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10 results for Mace, Ruth L
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Record #:
17636
Author(s):
Abstract:
Six major metropolitan areas are analyzed to track changes in economic development for both manufacturers and personal households. Data from the 1960 United States Census and 1958 Census of Manufacturers are tabulated for Asheville, Charlotte, Durham, Greensboro, Raleigh, and Winston-Salem.
Source:
Popular Government (NoCar JK 4101 P6), Vol. 27 Issue 9, June 1961, p1-3, il
Subject(s):
Record #:
17658
Author(s):
Abstract:
Civic development focused on downtown spaces was a focal point for local officials in the mid 20th century. Interest grew after the Institute of Government hosted a Central Business District Seminar Series in the spring of 1961. Fourteen cities (Ahoskie, Asheville, Chapel Hill, Charlotte, Durham, Greensboro, High Point, Laurinburg, Mooresville, Raleigh, Rockingham, Salisbury, Selma, and Winston-Salem) reported on efforts to increase business and tourism along their respective city centers.
Source:
Popular Government (NoCar JK 4101 P6), Vol. 28 Issue 7, May 1962, p6-13, il
Record #:
17919
Author(s):
Abstract:
North Carolina showed a net gain of 235 medium-sized manufacturing establishments ranging from textile mills to tobacco manufacturers.
Source:
Popular Government (NoCar JK 4101 P6), Vol. 23 Issue 8, May 1957, p4-6, 11
Record #:
17915
Author(s):
Abstract:
Mace discusses on a county by county basis the gains and losses in North Carolina of new manufacturing establishments.
Source:
Popular Government (NoCar JK 4101 P6), Vol. 23 Issue 6, Mar 1957, p11-13, 16-17, map
Record #:
17918
Author(s):
Abstract:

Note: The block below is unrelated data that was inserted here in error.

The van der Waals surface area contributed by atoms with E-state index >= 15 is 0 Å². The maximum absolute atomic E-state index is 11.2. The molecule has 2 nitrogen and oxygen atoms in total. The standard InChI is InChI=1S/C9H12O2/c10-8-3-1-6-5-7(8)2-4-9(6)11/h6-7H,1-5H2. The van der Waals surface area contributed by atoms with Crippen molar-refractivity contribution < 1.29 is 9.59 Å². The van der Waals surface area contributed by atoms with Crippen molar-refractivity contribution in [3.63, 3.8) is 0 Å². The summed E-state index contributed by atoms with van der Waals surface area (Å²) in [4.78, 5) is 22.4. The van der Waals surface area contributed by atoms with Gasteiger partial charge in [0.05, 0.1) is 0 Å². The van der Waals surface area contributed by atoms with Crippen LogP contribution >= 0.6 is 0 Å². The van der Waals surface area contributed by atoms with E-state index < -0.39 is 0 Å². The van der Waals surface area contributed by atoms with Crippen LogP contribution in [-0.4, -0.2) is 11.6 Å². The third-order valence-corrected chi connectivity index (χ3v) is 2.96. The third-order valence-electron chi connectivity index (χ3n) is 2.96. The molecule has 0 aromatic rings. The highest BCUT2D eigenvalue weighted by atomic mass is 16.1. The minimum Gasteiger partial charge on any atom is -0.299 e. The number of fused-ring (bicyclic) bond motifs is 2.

After World War II, there has been tremendous population increase in North Carolina. To deal with this increase, numerous cities within the state have developed a system of annexation.
Source:
Popular Government (NoCar JK 4101 P6), Vol. 23 Issue 7, Apr 1957, p15-18, 20
Subject(s):
Record #:
17921
Author(s):
Abstract:
North Carolina showed a net increase of 983 small manufacturing establishments across the state. The highest gain in small manufacturing was seen in Randolph County.
Source:
Popular Government (NoCar JK 4101 P6), Vol. 23 Issue 9, June 1957, p7-9, 18
Record #:
17935
Author(s):
Abstract:
This article summarizes and analyzes the distribution of new industries throughout North Carolina.
Source:
Popular Government (NoCar JK 4101 P6), Vol. 24 Issue 2, Oct 1957, p3-12, 17
Record #:
17952
Author(s):
Abstract:
With increasing populations and deterioration of old buildings, a revitalization of North Carolina's downtowns are proposed; however, it will take a lot of convincing to get started.
Source:
Popular Government (NoCar JK 4101 P6), Vol. 24 Issue 5, Feb 1958, p1-7
Record #:
17961
Author(s):
Abstract:
An issue facing growing North Carolina cities is \"downtown disease\" which sees the decline of downtown areas as cities grow on the fringe. Although many small towns are succumbing to this \"disease,\" Mooresville is fighting back by redesigning and re-utilizing their business district.
Source:
Popular Government (NoCar JK 4101 P6), Vol. 24 Issue 8, May 1958, p6-10, 16, il, map
Record #:
17975
Author(s):
Abstract:
With the call for downtown revitalization, several large North Carolina cities have begun programs of development.
Source:
Popular Government (NoCar JK 4101 P6), Vol. 25 Issue 6, Mar 1959, p2-5, il, f